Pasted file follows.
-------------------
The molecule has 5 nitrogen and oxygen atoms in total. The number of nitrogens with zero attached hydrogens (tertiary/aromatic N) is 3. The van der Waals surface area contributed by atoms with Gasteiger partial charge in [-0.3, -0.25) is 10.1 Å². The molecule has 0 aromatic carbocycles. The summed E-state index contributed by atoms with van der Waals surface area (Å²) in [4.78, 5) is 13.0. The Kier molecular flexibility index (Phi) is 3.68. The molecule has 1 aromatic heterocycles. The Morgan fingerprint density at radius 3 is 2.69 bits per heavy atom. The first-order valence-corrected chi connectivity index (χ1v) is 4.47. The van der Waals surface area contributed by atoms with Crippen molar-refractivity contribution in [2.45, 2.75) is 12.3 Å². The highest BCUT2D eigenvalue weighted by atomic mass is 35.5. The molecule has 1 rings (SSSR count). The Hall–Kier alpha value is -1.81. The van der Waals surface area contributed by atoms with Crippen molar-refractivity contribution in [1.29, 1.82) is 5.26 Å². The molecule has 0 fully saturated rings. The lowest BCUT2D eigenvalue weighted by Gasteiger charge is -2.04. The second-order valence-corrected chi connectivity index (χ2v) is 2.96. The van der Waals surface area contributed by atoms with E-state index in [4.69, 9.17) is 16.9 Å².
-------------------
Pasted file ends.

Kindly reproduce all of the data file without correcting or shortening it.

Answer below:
The molecule has 5 nitrogen and oxygen atoms in total. The number of nitrogens with zero attached hydrogens (tertiary/aromatic N) is 3. The van der Waals surface area contributed by atoms with Gasteiger partial charge in [-0.3, -0.25) is 10.1 Å². The molecule has 0 aromatic carbocycles. The summed E-state index contributed by atoms with van der Waals surface area (Å²) in [4.78, 5) is 13.0. The Kier molecular flexibility index (Phi) is 3.68. The molecule has 1 aromatic heterocycles. The Morgan fingerprint density at radius 3 is 2.69 bits per heavy atom. The first-order valence-corrected chi connectivity index (χ1v) is 4.47. The van der Waals surface area contributed by atoms with Crippen molar-refractivity contribution in [2.45, 2.75) is 12.3 Å². The highest BCUT2D eigenvalue weighted by atomic mass is 35.5. The molecule has 1 rings (SSSR count). The Hall–Kier alpha value is -1.81. The van der Waals surface area contributed by atoms with Crippen molar-refractivity contribution in [1.29, 1.82) is 5.26 Å². The molecule has 0 fully saturated rings. The lowest BCUT2D eigenvalue weighted by Gasteiger charge is -2.04. The second-order valence-corrected chi connectivity index (χ2v) is 2.96. The van der Waals surface area contributed by atoms with E-state index in [4.69, 9.17) is 16.9 Å².